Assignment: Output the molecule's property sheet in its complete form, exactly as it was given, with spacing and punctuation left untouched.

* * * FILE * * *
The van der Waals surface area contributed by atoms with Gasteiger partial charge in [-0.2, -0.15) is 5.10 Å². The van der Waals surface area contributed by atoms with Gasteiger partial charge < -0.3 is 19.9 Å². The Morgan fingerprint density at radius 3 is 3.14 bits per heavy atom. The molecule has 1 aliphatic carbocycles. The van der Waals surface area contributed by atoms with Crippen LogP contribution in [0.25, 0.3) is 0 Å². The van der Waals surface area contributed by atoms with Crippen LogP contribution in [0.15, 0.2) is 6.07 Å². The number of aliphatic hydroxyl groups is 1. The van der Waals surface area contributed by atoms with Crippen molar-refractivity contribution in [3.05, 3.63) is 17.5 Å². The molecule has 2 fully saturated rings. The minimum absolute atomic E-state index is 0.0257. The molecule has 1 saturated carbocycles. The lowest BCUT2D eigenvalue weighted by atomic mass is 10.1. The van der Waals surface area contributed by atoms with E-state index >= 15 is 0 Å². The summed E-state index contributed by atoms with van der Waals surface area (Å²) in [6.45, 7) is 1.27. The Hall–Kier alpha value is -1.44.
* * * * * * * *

The van der Waals surface area contributed by atoms with Gasteiger partial charge in [-0.2, -0.15) is 5.10 Å². The van der Waals surface area contributed by atoms with Gasteiger partial charge < -0.3 is 19.9 Å². The Morgan fingerprint density at radius 3 is 3.14 bits per heavy atom. The molecule has 1 aliphatic carbocycles. The van der Waals surface area contributed by atoms with Crippen LogP contribution in [0.25, 0.3) is 0 Å². The van der Waals surface area contributed by atoms with Crippen LogP contribution in [0.15, 0.2) is 6.07 Å². The number of aliphatic hydroxyl groups is 1. The van der Waals surface area contributed by atoms with Crippen molar-refractivity contribution in [3.05, 3.63) is 17.5 Å². The molecule has 2 fully saturated rings. The minimum absolute atomic E-state index is 0.0257. The molecule has 1 saturated carbocycles. The lowest BCUT2D eigenvalue weighted by atomic mass is 10.1. The van der Waals surface area contributed by atoms with E-state index >= 15 is 0 Å². The summed E-state index contributed by atoms with van der Waals surface area (Å²) in [6.45, 7) is 1.27. The Hall–Kier alpha value is -1.44.